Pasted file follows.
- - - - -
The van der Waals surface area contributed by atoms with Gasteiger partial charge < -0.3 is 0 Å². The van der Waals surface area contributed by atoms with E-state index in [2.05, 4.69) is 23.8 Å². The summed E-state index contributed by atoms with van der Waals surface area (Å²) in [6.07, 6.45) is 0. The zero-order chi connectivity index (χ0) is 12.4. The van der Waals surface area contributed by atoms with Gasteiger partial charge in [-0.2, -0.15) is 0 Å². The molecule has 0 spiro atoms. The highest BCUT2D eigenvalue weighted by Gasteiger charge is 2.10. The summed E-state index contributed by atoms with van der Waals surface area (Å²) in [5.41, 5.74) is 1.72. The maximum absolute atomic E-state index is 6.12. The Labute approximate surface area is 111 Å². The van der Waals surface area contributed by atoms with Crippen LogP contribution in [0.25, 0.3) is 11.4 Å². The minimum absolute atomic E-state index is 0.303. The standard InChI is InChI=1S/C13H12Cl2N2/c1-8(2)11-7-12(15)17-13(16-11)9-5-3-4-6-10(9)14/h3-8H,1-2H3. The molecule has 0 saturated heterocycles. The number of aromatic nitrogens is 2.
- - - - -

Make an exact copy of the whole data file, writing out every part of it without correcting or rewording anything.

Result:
The van der Waals surface area contributed by atoms with Gasteiger partial charge < -0.3 is 0 Å². The van der Waals surface area contributed by atoms with E-state index in [2.05, 4.69) is 23.8 Å². The summed E-state index contributed by atoms with van der Waals surface area (Å²) in [6.07, 6.45) is 0. The zero-order chi connectivity index (χ0) is 12.4. The van der Waals surface area contributed by atoms with Gasteiger partial charge in [-0.2, -0.15) is 0 Å². The molecule has 0 spiro atoms. The highest BCUT2D eigenvalue weighted by Gasteiger charge is 2.10. The summed E-state index contributed by atoms with van der Waals surface area (Å²) in [5.41, 5.74) is 1.72. The maximum absolute atomic E-state index is 6.12. The Labute approximate surface area is 111 Å². The van der Waals surface area contributed by atoms with Crippen LogP contribution in [0.25, 0.3) is 11.4 Å². The minimum absolute atomic E-state index is 0.303. The standard InChI is InChI=1S/C13H12Cl2N2/c1-8(2)11-7-12(15)17-13(16-11)9-5-3-4-6-10(9)14/h3-8H,1-2H3. The molecule has 0 saturated heterocycles. The number of aromatic nitrogens is 2.